His location in downtown CB is less campsite and more respite, with plenty of outdoor seating for locals and visitors to sit and enjoy the drinks made from Camp4Coffee’s top secret bean recipe. And, of course, dogs are always allowed.

If family is the name of the game for dinner, then look no further than Secret Stash - named for an area of powder snow that is known only to the skier or snowboarder - for pizza, and Lil’s Sushi for sushi, robatayaki, fine steaks and seafood. And for those Texans jonesing to get your Mexican food fix while in CB, Kyleena Falzone, Secret Stash owner, also runs the Bonez Tequila Bar & Grill.

But if you’re looking to ditch the kids, er, have a date night, then do yourself the biggest favor of your life and book a table at Soupcon. Shining like a miner’s light at the end of a darkened tunnel, this French American Bistro is located off the beaten path down an alleyway and inside an old miner’s cabin. While serving simply luxurious yet comforting food inside a place that also brought miners relief from their work in a past life, I only needed to look at pictures of snow covering its roof and mounding around the entrance to realize just how much more powerful and emotional an effect Chef Jason Vernon’s menu might have on patrons in the winter. Dining at Soupcon will be something my wife and I savor for a lifetime.


Accessible Aspen

If you’re like me, you may have a preconceived notion of Aspen. It’s fancy. It’s extravagant. When we drove past the local airport and saw the gleaming Gulfstream jets stacked up like cars in a valet parking lot, my opinion was ready to be cemented in place. But after spending time there, I’ll give you one more adjective. It’s accessible.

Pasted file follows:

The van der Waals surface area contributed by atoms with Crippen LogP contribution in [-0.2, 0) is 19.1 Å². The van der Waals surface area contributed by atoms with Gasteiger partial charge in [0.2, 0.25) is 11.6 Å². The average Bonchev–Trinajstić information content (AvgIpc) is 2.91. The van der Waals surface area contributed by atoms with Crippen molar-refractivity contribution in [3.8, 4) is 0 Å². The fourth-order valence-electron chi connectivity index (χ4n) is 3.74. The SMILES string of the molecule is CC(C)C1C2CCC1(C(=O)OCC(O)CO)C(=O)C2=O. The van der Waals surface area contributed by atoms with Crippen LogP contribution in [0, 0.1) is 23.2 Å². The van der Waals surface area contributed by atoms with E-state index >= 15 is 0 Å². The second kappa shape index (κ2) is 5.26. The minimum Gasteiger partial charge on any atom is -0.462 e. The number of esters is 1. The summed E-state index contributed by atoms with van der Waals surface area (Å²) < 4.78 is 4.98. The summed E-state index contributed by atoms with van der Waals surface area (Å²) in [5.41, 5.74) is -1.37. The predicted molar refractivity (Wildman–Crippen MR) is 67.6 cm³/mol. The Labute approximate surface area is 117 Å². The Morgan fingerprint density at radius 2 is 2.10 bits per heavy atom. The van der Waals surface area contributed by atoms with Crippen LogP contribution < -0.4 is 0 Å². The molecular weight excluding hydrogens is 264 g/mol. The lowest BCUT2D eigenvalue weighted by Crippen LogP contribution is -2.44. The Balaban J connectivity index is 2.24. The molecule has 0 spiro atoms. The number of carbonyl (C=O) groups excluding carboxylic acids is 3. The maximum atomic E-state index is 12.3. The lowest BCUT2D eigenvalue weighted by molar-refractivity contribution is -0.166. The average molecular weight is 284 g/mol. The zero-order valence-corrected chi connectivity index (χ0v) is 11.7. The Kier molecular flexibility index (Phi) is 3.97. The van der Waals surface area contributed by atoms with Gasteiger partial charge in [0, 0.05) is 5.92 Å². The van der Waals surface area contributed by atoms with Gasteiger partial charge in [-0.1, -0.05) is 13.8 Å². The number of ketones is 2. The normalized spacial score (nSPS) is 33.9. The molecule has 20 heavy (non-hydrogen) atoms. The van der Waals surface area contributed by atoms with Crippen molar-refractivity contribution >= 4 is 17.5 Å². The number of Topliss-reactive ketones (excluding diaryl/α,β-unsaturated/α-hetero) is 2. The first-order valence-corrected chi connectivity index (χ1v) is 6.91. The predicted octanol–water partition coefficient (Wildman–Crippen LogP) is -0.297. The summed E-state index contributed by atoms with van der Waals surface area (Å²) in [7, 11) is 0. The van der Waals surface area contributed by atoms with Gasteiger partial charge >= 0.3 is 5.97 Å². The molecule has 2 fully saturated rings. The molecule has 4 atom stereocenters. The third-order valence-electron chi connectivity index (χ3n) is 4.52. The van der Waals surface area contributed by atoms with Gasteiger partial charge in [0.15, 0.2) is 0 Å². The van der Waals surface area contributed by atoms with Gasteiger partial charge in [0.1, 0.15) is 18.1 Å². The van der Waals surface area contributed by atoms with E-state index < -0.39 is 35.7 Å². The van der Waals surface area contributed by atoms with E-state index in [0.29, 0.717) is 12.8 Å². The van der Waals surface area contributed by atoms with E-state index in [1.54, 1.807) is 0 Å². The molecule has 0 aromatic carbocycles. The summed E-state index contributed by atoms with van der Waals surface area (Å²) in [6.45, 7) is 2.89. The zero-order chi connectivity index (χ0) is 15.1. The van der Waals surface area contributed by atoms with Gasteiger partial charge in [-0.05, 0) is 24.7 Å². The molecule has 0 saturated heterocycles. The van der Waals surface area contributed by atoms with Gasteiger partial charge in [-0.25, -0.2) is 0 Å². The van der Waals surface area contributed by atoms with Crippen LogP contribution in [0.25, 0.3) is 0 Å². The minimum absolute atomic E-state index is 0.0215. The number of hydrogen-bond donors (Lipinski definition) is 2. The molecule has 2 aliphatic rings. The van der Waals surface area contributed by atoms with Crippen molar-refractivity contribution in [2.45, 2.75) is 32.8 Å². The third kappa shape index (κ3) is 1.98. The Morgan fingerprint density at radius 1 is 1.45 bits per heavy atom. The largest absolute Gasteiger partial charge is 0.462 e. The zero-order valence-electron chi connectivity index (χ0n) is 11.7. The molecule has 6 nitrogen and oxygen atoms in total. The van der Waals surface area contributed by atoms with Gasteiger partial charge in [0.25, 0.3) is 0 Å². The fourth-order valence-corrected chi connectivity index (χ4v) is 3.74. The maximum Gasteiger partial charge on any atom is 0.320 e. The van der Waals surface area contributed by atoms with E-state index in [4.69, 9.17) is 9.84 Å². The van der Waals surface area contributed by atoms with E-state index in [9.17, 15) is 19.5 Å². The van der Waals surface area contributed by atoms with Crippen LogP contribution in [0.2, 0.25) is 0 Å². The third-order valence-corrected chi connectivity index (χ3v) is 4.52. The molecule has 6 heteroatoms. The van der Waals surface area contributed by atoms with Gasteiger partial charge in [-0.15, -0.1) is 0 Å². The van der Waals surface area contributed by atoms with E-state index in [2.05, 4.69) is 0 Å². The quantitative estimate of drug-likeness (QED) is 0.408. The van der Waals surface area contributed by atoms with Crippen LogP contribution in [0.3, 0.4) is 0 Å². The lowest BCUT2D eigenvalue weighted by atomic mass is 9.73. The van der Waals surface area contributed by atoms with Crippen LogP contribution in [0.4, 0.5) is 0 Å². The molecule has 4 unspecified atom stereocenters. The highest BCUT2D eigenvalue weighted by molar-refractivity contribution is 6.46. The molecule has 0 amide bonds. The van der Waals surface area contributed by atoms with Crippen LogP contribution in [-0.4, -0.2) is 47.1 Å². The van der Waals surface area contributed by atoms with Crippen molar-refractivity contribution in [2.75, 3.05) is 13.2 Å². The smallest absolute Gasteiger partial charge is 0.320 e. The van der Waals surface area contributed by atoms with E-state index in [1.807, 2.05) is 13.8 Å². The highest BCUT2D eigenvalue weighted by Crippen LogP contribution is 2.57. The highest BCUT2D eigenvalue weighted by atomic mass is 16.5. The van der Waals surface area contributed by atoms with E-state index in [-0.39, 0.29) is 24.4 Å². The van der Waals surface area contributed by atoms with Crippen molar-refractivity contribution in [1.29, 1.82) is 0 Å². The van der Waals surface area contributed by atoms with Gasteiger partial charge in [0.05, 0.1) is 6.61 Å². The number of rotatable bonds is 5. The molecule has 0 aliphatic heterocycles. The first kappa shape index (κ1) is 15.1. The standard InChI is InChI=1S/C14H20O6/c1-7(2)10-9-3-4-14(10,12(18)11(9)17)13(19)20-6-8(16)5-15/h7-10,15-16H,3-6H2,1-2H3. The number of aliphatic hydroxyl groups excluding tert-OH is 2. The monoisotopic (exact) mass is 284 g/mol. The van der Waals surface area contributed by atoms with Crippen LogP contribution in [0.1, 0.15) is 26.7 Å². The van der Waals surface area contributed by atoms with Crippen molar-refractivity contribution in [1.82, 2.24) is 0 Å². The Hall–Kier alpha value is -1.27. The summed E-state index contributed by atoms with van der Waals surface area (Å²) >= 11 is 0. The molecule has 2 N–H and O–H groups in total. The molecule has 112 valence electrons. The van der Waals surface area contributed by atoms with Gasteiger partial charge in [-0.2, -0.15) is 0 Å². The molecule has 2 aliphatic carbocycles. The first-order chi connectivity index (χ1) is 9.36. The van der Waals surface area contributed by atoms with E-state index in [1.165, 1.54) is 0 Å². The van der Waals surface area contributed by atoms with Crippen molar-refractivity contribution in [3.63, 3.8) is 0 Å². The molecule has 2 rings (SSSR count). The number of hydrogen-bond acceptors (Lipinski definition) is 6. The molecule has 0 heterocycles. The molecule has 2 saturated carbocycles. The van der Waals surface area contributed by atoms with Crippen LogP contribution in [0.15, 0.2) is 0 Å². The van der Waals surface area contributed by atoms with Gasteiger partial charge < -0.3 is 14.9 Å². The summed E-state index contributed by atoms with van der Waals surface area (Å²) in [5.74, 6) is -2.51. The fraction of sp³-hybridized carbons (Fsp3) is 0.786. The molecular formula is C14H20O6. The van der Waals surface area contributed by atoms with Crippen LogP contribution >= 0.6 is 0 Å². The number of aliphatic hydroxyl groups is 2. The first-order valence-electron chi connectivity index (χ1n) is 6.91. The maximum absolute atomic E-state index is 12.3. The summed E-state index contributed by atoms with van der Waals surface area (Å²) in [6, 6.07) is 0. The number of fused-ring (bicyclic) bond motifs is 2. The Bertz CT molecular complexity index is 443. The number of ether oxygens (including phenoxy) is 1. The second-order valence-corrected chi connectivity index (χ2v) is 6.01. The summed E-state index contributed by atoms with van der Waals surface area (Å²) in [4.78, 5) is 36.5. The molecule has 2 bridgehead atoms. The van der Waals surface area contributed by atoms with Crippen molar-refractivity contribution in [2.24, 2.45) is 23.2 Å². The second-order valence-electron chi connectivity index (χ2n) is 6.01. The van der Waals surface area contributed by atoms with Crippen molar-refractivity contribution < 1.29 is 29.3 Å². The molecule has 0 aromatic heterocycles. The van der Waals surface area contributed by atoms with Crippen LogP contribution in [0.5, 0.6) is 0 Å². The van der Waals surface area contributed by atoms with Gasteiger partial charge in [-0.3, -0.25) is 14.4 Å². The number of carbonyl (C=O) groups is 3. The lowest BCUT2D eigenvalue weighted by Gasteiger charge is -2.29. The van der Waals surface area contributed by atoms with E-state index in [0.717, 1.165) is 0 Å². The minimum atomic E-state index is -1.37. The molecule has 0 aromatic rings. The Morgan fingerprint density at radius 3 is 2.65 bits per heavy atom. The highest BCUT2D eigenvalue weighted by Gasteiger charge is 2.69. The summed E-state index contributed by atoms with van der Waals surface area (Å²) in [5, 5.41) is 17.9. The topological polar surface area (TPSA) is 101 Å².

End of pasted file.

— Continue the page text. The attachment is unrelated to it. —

“There’s this perception that Aspen is an expensive place to visit, and it certainly is on the upper end. But there are great alternative, affordable options in Aspen,” said Jeff Bay, managing director of HayMax Hotels. Their properties in Aspen are the Molly Gibson Lodge and the Hotel Aspen. Both dog-friendly hotels have been recently renovated, but each had a personality all its own. The Molly Gibson definitely hasn’t lost its soul as a mountain ski chalet while the Hotel Aspen gave off a more contemporary vibe. The hotels are across the street from one another and, no matter which one you choose, once you park your car, you don’t have to get back in it again during your stay.

World-class shopping and activities like the gondola that takes you up the mountain where hiking trails offer stunning views in all directions are all within walking distance. Speaking of stunning views, many restaurants feature outdoor seating that not only leverage the views, but allow Fido to tag along. We ate dinner at BB’s restaurant, which several locals I talked to consider an Aspen institution. The outdoor patio is considered one of the best in town for breathtaking views of Aspen’s ski mountain. But views aside, restaurants need to offer good food, right? Not only is their menu of contemporary cuisine on point, but their kale & Brussels salad was one of the best salads I’ve ever had. Ever.

And if you’re missing your favorite barbecue joint back in Texas while you’re there, fear not. Home Team BBQ offers barbeque from original pitmaster and graduate of the Culinary Institute of America (the other CIA) Aaron Siegel that can rival any Texas joint. When I talked to Siegel about his ‘cue, he used another word that I will use from now on when I refer to Aspen: approachable.

No matter who you are, travel writer or not, after you go somewhere on vacation, people typically ask you if liked it enough to ever go back. As far as Crested Butte and Aspen go, it’s a definite yes. I’m going back to hike the CB to Aspen trail (though I’ll go in late July or August to avoid the snow next time). I’m going back for all the outdoor activities and to escape the heat. But mostly, I’m going back for the friendly people and to make more memories with my family members, including our four-legged one.